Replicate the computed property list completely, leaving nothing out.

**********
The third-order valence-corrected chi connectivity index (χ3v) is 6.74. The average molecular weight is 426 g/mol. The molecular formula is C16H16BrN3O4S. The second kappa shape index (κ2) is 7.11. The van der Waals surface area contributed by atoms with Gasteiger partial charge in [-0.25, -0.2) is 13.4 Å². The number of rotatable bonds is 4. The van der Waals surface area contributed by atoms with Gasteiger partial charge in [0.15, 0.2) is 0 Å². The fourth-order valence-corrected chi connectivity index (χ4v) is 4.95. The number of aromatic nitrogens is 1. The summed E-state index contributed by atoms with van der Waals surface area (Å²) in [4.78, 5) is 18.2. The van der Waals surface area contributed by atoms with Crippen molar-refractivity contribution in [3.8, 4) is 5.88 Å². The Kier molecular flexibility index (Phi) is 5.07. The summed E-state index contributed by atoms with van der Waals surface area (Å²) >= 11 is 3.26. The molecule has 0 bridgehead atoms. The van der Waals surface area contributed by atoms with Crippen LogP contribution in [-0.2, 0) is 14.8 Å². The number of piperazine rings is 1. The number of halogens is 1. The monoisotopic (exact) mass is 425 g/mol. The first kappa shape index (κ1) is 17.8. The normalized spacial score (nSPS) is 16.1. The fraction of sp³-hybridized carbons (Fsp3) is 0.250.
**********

The third-order valence-corrected chi connectivity index (χ3v) is 6.74. The average molecular weight is 426 g/mol. The molecular formula is C16H16BrN3O4S. The second kappa shape index (κ2) is 7.11. The van der Waals surface area contributed by atoms with Gasteiger partial charge in [-0.25, -0.2) is 13.4 Å². The number of rotatable bonds is 4. The van der Waals surface area contributed by atoms with Gasteiger partial charge in [0.15, 0.2) is 0 Å². The fourth-order valence-corrected chi connectivity index (χ4v) is 4.95. The number of aromatic nitrogens is 1. The summed E-state index contributed by atoms with van der Waals surface area (Å²) in [4.78, 5) is 18.2. The van der Waals surface area contributed by atoms with Crippen molar-refractivity contribution in [3.8, 4) is 5.88 Å². The Kier molecular flexibility index (Phi) is 5.07. The summed E-state index contributed by atoms with van der Waals surface area (Å²) >= 11 is 3.26. The molecule has 0 bridgehead atoms. The van der Waals surface area contributed by atoms with Crippen LogP contribution in [-0.2, 0) is 14.8 Å². The number of piperazine rings is 1. The number of halogens is 1. The monoisotopic (exact) mass is 425 g/mol. The first kappa shape index (κ1) is 17.8. The normalized spacial score (nSPS) is 16.1. The fraction of sp³-hybridized carbons (Fsp3) is 0.250.